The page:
Android seems to have become infested with games that have a large amount of things in common: they all pay homage to an extremely-successful Xbox game, and have won the hearts of players the world around.


Spirit plays a lot like Hyperlight, a game I've previously reviewed. The graphics are extremely similar in that they pay homage to Geometry Wars, and both take place on a flat, 2D plane. Spirit, however, has different mechanics that set it apart: instead of relying on twitchy tilt controls, your faster-than-light spacecraft is steered by your finger.

Lacking an on-screen joystick, I can only describe Spirit's controls as "relative." They don't require any specific positioning - instead, drawing a circle anywhere will make your ship fly in that pattern, even if it's nowhere near where your ship actually is. This actually fixed a problem a lot of these "drag by flying" games have: you can still see your character, instead of the sprite being blocked by your finger.

Gameplay in Spirit is pretty simple, in it requires you to draw circles around waves of foes in order to defeat them. Making your ship fly quickly makes it leave behind a line of exhaust, which can be connected in order to form a deadly bubble. This bubble kills enemies, and can be linked to others in order to score combos.

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It's actually quite intuitive, once you get the hang of it. However, that learning curve is a bit steep in that it's extremely easy to fly straight into a spawning enemy without having time to react. The game conveys a sense of speed very well, without the limits that Hyperlight had; instead of searching for power-ups to refill your faster-than-light meter, you're free to putter around the levels to your heart's content.

What surprises me about this game is how precise you can be with the steering. The developer has obviously taken the time to fine-tune things to a hair's-breadth; you'll be surprised at how easy it is to dip and dodge around the tiniest of spaces. You almost get a little cocky weaving around enemies, which pays off with big bubbles and bigger combos. After a bit, you lose the skepticism about whether or not you can make gaps and you just start going for them.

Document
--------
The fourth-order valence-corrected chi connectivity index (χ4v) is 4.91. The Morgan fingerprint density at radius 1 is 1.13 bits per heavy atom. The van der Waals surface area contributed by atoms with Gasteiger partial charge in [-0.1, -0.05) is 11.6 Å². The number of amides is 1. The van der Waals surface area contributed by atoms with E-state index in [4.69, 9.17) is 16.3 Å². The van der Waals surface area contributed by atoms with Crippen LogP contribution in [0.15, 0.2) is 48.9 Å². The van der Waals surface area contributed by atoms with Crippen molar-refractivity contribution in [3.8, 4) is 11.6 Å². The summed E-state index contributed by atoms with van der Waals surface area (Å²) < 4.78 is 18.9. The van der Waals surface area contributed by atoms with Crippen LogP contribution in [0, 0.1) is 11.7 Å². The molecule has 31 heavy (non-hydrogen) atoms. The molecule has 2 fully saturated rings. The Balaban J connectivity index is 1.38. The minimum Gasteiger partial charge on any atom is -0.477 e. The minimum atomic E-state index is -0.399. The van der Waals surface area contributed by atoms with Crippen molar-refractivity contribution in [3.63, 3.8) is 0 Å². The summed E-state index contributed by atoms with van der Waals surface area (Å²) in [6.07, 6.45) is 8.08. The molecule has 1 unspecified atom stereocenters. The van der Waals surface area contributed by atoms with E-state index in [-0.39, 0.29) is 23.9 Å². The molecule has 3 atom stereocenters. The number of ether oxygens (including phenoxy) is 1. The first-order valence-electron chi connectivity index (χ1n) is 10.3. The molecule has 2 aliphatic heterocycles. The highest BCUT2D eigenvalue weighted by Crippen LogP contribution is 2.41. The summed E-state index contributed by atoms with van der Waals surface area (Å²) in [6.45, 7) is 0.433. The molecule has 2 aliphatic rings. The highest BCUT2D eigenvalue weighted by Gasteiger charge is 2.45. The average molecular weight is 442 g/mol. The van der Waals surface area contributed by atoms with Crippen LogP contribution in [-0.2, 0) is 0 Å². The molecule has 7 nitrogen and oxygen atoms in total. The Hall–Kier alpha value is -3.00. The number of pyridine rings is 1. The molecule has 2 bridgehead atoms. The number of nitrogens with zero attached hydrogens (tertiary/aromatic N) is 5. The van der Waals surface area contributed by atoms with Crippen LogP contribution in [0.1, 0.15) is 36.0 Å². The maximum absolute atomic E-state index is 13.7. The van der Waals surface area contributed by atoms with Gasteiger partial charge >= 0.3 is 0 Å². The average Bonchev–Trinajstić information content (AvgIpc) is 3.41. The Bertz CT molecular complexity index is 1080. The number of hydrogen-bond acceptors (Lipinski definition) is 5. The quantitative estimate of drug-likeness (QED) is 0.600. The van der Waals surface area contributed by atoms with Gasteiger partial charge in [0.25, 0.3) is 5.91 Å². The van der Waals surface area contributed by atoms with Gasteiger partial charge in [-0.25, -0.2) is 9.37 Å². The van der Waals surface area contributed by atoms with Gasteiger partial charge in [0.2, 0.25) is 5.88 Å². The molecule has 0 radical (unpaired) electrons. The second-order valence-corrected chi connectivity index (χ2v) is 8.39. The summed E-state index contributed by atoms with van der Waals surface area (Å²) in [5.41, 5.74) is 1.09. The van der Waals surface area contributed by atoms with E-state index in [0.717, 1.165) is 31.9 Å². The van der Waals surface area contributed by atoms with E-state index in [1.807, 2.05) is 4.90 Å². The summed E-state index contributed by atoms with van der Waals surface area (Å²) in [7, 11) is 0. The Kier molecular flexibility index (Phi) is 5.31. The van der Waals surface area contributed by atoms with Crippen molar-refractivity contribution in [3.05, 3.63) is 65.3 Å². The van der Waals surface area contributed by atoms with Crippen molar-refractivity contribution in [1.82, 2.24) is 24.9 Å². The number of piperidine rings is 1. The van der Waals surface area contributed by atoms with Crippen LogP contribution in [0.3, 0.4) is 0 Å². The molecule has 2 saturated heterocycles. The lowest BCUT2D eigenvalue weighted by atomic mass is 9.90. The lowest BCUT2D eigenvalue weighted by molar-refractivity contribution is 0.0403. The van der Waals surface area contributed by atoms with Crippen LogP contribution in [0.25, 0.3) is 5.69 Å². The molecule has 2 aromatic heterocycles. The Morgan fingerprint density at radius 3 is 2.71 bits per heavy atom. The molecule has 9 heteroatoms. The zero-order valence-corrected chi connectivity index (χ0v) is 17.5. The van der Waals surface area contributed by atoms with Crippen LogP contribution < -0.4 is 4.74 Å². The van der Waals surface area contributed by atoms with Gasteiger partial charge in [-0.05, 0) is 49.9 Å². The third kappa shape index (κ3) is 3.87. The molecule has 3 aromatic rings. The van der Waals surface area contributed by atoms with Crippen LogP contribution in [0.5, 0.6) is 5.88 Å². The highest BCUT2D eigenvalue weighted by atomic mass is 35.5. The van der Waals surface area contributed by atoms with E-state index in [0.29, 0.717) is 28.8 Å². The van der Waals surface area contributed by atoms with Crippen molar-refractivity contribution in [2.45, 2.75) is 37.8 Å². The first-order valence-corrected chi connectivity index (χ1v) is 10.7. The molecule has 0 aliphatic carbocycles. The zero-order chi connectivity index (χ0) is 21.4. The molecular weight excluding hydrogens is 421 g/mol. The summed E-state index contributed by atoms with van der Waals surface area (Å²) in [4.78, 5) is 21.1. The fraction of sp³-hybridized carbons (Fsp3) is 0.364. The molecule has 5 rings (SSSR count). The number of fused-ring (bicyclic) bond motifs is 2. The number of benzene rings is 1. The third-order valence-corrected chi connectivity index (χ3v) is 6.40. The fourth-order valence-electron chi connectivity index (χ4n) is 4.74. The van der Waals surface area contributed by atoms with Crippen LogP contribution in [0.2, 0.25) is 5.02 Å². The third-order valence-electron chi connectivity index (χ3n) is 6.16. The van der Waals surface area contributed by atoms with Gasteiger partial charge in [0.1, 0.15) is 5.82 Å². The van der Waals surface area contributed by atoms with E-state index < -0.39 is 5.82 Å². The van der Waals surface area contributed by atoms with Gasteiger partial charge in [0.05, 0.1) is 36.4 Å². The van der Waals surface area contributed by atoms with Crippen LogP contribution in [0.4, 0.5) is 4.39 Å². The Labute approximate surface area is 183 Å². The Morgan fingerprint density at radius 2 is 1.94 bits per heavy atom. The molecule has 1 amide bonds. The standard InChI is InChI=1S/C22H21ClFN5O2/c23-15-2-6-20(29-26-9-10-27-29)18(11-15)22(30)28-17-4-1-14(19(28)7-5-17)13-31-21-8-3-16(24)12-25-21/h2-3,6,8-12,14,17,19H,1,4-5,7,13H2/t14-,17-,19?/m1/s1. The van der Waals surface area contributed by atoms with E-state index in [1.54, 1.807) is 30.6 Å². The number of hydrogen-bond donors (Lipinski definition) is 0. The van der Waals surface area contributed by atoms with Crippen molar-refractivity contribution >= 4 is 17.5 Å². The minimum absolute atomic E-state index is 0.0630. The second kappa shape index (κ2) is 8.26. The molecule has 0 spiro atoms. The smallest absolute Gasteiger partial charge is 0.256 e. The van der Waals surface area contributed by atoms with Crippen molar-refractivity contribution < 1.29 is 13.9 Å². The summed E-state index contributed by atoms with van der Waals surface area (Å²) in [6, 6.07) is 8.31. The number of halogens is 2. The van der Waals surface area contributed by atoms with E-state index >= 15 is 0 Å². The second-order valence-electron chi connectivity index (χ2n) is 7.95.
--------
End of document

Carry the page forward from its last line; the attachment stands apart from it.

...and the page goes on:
Spirit has three gameplay modes that players can challenge themselves with: Classic, Extreme and Pulse. Classic is the default game mode, where you draw circles with your trails to eliminate waves of enemies. Extreme amps up the enemy count, giving you a tougher challenge. Pulse, however, removes the trail mechanic entirely: in order to eliminate enemies, you fly into bubbles which float around the gameplay field. Depending on their color, they produce big or small death fields.

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I found Pulse to be the most enjoyable game mode, as there's not much to concentrate on besides where you are and where you're going. With Standard and Extreme, I found myself unsure of the speed at which my trail would activate, leading to some overcompensation and death. I suspect this would get better over time.

While this game is somewhat original, it really takes a lot from Geometry Wars. Some enemies at least have the courtesy of different skins, but some are ripped straight from Wars, and perform the same purpose. They're the same because the original concept works, but it would be nice to see some creativity.

At the end of the day, Spirit feels like a mini-game that would be included in Geometry Wars rather than a full-fledged title. Besides a high score list, you're not going to find much re-playability, but I believe it is worth the price for a competently-coded, fun game.

Spirit HD
Spirit HD
Developer: Jakyl
Price: $3.99